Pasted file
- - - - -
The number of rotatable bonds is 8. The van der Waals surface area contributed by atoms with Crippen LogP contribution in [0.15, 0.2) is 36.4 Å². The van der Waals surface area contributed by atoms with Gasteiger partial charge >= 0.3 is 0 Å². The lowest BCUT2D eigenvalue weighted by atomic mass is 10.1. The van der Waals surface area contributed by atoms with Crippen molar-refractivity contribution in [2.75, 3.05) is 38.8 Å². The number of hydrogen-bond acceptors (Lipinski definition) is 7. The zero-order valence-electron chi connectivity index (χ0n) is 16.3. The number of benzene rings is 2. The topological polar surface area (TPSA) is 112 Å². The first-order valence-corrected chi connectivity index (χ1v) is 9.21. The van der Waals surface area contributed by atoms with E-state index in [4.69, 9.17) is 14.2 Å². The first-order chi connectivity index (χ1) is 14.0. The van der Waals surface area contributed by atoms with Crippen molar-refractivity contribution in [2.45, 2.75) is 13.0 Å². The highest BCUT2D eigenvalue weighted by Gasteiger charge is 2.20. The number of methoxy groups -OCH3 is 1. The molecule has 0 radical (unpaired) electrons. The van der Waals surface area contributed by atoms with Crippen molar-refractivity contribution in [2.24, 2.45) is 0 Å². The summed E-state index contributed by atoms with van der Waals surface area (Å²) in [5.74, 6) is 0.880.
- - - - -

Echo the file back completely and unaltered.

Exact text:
The number of rotatable bonds is 8. The van der Waals surface area contributed by atoms with Crippen LogP contribution in [0.15, 0.2) is 36.4 Å². The van der Waals surface area contributed by atoms with Gasteiger partial charge >= 0.3 is 0 Å². The lowest BCUT2D eigenvalue weighted by atomic mass is 10.1. The van der Waals surface area contributed by atoms with Crippen molar-refractivity contribution in [2.75, 3.05) is 38.8 Å². The number of hydrogen-bond acceptors (Lipinski definition) is 7. The zero-order valence-electron chi connectivity index (χ0n) is 16.3. The number of benzene rings is 2. The topological polar surface area (TPSA) is 112 Å². The first-order valence-corrected chi connectivity index (χ1v) is 9.21. The van der Waals surface area contributed by atoms with E-state index in [4.69, 9.17) is 14.2 Å². The first-order chi connectivity index (χ1) is 14.0. The van der Waals surface area contributed by atoms with Crippen molar-refractivity contribution in [2.45, 2.75) is 13.0 Å². The highest BCUT2D eigenvalue weighted by Gasteiger charge is 2.20. The number of methoxy groups -OCH3 is 1. The molecule has 0 radical (unpaired) electrons. The van der Waals surface area contributed by atoms with Crippen molar-refractivity contribution in [2.24, 2.45) is 0 Å². The summed E-state index contributed by atoms with van der Waals surface area (Å²) in [5.74, 6) is 0.880.